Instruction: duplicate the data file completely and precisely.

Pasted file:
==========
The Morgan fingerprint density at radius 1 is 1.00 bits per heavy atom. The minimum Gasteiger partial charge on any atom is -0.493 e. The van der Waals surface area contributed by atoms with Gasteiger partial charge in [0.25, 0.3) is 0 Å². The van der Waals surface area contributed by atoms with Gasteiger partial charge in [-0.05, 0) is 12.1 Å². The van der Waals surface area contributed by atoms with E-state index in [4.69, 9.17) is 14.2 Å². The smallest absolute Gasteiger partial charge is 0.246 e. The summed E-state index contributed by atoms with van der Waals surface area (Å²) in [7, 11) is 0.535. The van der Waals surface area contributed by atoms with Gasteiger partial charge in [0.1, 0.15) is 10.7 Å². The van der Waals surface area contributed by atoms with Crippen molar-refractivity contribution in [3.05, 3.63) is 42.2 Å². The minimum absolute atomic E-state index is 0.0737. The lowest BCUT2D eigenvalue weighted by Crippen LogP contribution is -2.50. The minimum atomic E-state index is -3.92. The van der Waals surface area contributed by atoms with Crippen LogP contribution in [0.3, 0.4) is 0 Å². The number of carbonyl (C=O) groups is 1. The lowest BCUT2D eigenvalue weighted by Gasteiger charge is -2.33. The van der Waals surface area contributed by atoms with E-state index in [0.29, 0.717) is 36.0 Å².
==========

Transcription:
The Morgan fingerprint density at radius 1 is 1.00 bits per heavy atom. The minimum Gasteiger partial charge on any atom is -0.493 e. The van der Waals surface area contributed by atoms with Gasteiger partial charge in [0.25, 0.3) is 0 Å². The van der Waals surface area contributed by atoms with Gasteiger partial charge in [-0.05, 0) is 12.1 Å². The van der Waals surface area contributed by atoms with E-state index in [4.69, 9.17) is 14.2 Å². The smallest absolute Gasteiger partial charge is 0.246 e. The summed E-state index contributed by atoms with van der Waals surface area (Å²) in [7, 11) is 0.535. The van der Waals surface area contributed by atoms with Gasteiger partial charge in [0.1, 0.15) is 10.7 Å². The van der Waals surface area contributed by atoms with Crippen molar-refractivity contribution in [3.05, 3.63) is 42.2 Å². The minimum absolute atomic E-state index is 0.0737. The lowest BCUT2D eigenvalue weighted by Crippen LogP contribution is -2.50. The minimum atomic E-state index is -3.92. The van der Waals surface area contributed by atoms with Crippen LogP contribution in [0.3, 0.4) is 0 Å². The number of carbonyl (C=O) groups is 1. The lowest BCUT2D eigenvalue weighted by Gasteiger charge is -2.33. The van der Waals surface area contributed by atoms with E-state index in [0.29, 0.717) is 36.0 Å².